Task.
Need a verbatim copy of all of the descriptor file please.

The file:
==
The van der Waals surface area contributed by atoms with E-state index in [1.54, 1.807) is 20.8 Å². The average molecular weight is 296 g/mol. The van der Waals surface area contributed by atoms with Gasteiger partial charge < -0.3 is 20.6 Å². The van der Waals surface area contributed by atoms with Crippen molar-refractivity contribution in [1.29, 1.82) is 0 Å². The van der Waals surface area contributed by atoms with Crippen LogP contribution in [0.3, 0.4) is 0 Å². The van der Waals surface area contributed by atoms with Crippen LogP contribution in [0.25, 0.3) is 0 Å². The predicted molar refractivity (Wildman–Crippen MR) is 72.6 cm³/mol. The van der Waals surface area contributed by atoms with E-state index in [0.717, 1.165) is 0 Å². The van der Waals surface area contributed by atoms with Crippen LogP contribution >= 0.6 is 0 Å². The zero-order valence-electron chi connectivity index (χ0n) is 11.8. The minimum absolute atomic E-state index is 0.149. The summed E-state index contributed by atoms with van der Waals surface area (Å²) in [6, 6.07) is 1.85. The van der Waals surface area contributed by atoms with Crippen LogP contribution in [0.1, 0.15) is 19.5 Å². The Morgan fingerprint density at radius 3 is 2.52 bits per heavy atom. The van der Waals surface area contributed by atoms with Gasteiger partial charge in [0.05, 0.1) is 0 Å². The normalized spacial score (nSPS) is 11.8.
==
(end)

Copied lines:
The van der Waals surface area contributed by atoms with E-state index in [1.54, 1.807) is 20.8 Å². The average molecular weight is 296 g/mol. The van der Waals surface area contributed by atoms with Gasteiger partial charge < -0.3 is 20.6 Å². The van der Waals surface area contributed by atoms with Crippen molar-refractivity contribution in [1.29, 1.82) is 0 Å². The van der Waals surface area contributed by atoms with Crippen LogP contribution in [0.3, 0.4) is 0 Å². The van der Waals surface area contributed by atoms with Crippen LogP contribution in [0.25, 0.3) is 0 Å². The predicted molar refractivity (Wildman–Crippen MR) is 72.6 cm³/mol. The van der Waals surface area contributed by atoms with E-state index in [0.717, 1.165) is 0 Å². The van der Waals surface area contributed by atoms with Crippen LogP contribution >= 0.6 is 0 Å². The zero-order valence-electron chi connectivity index (χ0n) is 11.8. The minimum absolute atomic E-state index is 0.149. The summed E-state index contributed by atoms with van der Waals surface area (Å²) in [6, 6.07) is 1.85. The van der Waals surface area contributed by atoms with Crippen LogP contribution in [0.1, 0.15) is 19.5 Å². The Morgan fingerprint density at radius 3 is 2.52 bits per heavy atom. The van der Waals surface area contributed by atoms with Gasteiger partial charge in [0.05, 0.1) is 0 Å². The normalized spacial score (nSPS) is 11.8.